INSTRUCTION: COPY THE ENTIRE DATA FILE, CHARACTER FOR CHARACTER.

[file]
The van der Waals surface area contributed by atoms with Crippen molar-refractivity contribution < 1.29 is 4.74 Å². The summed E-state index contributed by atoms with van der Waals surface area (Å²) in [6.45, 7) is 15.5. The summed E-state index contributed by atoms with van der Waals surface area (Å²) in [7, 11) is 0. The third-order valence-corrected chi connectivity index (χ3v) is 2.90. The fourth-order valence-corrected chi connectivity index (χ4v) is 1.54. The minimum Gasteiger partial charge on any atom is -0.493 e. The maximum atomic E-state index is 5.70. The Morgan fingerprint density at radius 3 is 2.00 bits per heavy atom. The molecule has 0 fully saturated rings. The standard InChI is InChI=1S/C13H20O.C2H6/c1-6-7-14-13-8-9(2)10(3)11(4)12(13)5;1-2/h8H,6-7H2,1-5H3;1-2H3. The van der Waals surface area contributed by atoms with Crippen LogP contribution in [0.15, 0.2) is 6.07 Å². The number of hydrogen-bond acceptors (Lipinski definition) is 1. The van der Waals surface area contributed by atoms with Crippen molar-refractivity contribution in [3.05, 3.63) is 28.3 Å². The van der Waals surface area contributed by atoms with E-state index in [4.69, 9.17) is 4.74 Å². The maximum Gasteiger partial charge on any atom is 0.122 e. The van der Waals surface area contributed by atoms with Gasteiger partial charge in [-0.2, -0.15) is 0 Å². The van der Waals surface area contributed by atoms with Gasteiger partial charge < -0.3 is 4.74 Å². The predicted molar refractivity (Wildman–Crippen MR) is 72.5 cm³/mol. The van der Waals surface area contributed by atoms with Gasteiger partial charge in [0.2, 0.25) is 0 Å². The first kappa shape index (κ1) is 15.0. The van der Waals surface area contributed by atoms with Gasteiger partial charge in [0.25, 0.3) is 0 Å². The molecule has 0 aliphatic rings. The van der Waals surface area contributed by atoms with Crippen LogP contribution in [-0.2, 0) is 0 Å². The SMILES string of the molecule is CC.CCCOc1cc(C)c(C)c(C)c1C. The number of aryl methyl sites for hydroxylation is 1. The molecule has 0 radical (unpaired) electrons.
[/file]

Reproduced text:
The van der Waals surface area contributed by atoms with Crippen molar-refractivity contribution < 1.29 is 4.74 Å². The summed E-state index contributed by atoms with van der Waals surface area (Å²) in [6.45, 7) is 15.5. The summed E-state index contributed by atoms with van der Waals surface area (Å²) in [7, 11) is 0. The third-order valence-corrected chi connectivity index (χ3v) is 2.90. The fourth-order valence-corrected chi connectivity index (χ4v) is 1.54. The minimum Gasteiger partial charge on any atom is -0.493 e. The maximum atomic E-state index is 5.70. The Morgan fingerprint density at radius 3 is 2.00 bits per heavy atom. The molecule has 0 fully saturated rings. The standard InChI is InChI=1S/C13H20O.C2H6/c1-6-7-14-13-8-9(2)10(3)11(4)12(13)5;1-2/h8H,6-7H2,1-5H3;1-2H3. The van der Waals surface area contributed by atoms with Crippen LogP contribution in [0.15, 0.2) is 6.07 Å². The number of hydrogen-bond acceptors (Lipinski definition) is 1. The van der Waals surface area contributed by atoms with Crippen molar-refractivity contribution in [3.05, 3.63) is 28.3 Å². The van der Waals surface area contributed by atoms with E-state index in [4.69, 9.17) is 4.74 Å². The maximum Gasteiger partial charge on any atom is 0.122 e. The van der Waals surface area contributed by atoms with Gasteiger partial charge in [-0.2, -0.15) is 0 Å². The van der Waals surface area contributed by atoms with Gasteiger partial charge < -0.3 is 4.74 Å². The predicted molar refractivity (Wildman–Crippen MR) is 72.5 cm³/mol. The van der Waals surface area contributed by atoms with Gasteiger partial charge in [0.2, 0.25) is 0 Å². The first kappa shape index (κ1) is 15.0. The van der Waals surface area contributed by atoms with Gasteiger partial charge in [0.25, 0.3) is 0 Å². The molecule has 0 aliphatic rings. The van der Waals surface area contributed by atoms with Crippen LogP contribution in [-0.2, 0) is 0 Å². The SMILES string of the molecule is CC.CCCOc1cc(C)c(C)c(C)c1C. The number of aryl methyl sites for hydroxylation is 1. The molecule has 0 radical (unpaired) electrons.